Alluvium with NCEconomics delivered Phases 3 – 8 of the Coastal Hazard Adaptation Strategy (CHAS) for Douglas Shire Council in Queensland. The purpose of the assignment was to work with Council and the local community to develop a strategic plan to proactively manage for the risk of coastal hazards (e.g. sea level rise, erosion) now and into the future. Coastal hazards are predicted to threaten public and private infrastructure, agricultural lands, natural environments, and the local tourism and recreation industries. Delivering the CHAS was a complex process including coastal erosion hazard mapping and risk assessment, economic analyses, stakeholder engagement and communications, objective setting and capacity building.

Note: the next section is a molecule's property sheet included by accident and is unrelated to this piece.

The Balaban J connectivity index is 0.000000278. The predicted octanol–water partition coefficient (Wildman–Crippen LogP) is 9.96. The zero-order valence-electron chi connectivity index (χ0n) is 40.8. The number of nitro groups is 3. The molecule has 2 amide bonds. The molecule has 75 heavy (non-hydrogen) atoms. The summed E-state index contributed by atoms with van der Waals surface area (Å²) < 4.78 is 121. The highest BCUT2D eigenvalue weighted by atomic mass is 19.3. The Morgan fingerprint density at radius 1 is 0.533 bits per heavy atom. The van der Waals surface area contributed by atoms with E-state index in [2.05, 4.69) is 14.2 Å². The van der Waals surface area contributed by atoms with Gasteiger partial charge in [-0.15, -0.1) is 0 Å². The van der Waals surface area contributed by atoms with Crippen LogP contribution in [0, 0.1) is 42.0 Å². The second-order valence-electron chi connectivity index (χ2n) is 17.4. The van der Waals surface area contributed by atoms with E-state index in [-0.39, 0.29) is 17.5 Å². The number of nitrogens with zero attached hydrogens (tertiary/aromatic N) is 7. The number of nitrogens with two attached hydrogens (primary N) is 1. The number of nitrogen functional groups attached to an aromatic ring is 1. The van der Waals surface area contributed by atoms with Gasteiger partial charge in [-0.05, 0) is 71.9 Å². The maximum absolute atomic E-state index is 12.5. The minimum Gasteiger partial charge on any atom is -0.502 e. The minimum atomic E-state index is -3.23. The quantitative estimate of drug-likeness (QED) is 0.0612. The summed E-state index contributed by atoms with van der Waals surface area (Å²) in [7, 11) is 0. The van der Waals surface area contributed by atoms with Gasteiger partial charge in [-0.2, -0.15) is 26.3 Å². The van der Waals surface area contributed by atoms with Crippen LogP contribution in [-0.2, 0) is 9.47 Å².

NCEconomics undertook a quantitative economic assessment in two key parts. Initially, the economic base case was defined, which focused on determining the potential economic damage and loss associated with coastal hazards (and no adaptation). This became the baseline for assessing the merit of each adaption option. The base case was determined by examining the likelihood and consequence (i.e. dollar damage) of coastal hazard impacts on assets across the region and over different timeframes (e.g. present day, 2060, 2100). A cost-benefit analysis approach was then undertaken to determine which adaptation option (or combination of options) provide the greatest benefit relative to cost. With this information the Council could deliver an adaptation strategy that estimated risk, considered the likely return on investment and identified a clear path forward for the resilience of the region.